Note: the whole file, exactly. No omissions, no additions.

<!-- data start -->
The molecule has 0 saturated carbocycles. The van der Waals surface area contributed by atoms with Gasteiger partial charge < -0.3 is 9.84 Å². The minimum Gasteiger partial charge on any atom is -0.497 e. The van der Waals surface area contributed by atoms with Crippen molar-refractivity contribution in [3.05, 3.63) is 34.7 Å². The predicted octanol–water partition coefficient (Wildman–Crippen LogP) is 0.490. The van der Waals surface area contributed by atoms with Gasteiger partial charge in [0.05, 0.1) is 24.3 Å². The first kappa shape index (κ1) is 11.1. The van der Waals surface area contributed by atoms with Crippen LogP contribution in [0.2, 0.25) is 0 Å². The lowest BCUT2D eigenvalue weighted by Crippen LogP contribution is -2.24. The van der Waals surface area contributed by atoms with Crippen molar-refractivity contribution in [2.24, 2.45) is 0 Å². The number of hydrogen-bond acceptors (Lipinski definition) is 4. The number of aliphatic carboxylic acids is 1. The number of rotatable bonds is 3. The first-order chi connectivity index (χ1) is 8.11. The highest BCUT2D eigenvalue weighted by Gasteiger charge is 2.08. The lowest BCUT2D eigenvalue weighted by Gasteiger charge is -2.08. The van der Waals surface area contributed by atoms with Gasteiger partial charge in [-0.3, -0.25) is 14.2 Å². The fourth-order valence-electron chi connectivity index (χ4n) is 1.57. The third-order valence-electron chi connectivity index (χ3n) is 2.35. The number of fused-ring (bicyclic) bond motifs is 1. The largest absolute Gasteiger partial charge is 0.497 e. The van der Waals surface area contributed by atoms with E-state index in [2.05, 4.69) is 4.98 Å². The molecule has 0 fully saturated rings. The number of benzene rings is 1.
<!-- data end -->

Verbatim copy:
The molecule has 0 saturated carbocycles. The van der Waals surface area contributed by atoms with Gasteiger partial charge < -0.3 is 9.84 Å². The minimum Gasteiger partial charge on any atom is -0.497 e. The van der Waals surface area contributed by atoms with Crippen molar-refractivity contribution in [3.05, 3.63) is 34.7 Å². The predicted octanol–water partition coefficient (Wildman–Crippen LogP) is 0.490. The van der Waals surface area contributed by atoms with Gasteiger partial charge in [0.05, 0.1) is 24.3 Å². The first kappa shape index (κ1) is 11.1. The van der Waals surface area contributed by atoms with Crippen LogP contribution in [0.2, 0.25) is 0 Å². The lowest BCUT2D eigenvalue weighted by Crippen LogP contribution is -2.24. The van der Waals surface area contributed by atoms with Crippen molar-refractivity contribution in [2.24, 2.45) is 0 Å². The number of hydrogen-bond acceptors (Lipinski definition) is 4. The number of aliphatic carboxylic acids is 1. The number of rotatable bonds is 3. The first-order chi connectivity index (χ1) is 8.11. The highest BCUT2D eigenvalue weighted by Gasteiger charge is 2.08. The lowest BCUT2D eigenvalue weighted by Gasteiger charge is -2.08. The van der Waals surface area contributed by atoms with Gasteiger partial charge in [-0.3, -0.25) is 14.2 Å². The fourth-order valence-electron chi connectivity index (χ4n) is 1.57. The third-order valence-electron chi connectivity index (χ3n) is 2.35. The number of fused-ring (bicyclic) bond motifs is 1. The largest absolute Gasteiger partial charge is 0.497 e. The van der Waals surface area contributed by atoms with E-state index in [2.05, 4.69) is 4.98 Å². The molecule has 0 fully saturated rings. The number of benzene rings is 1.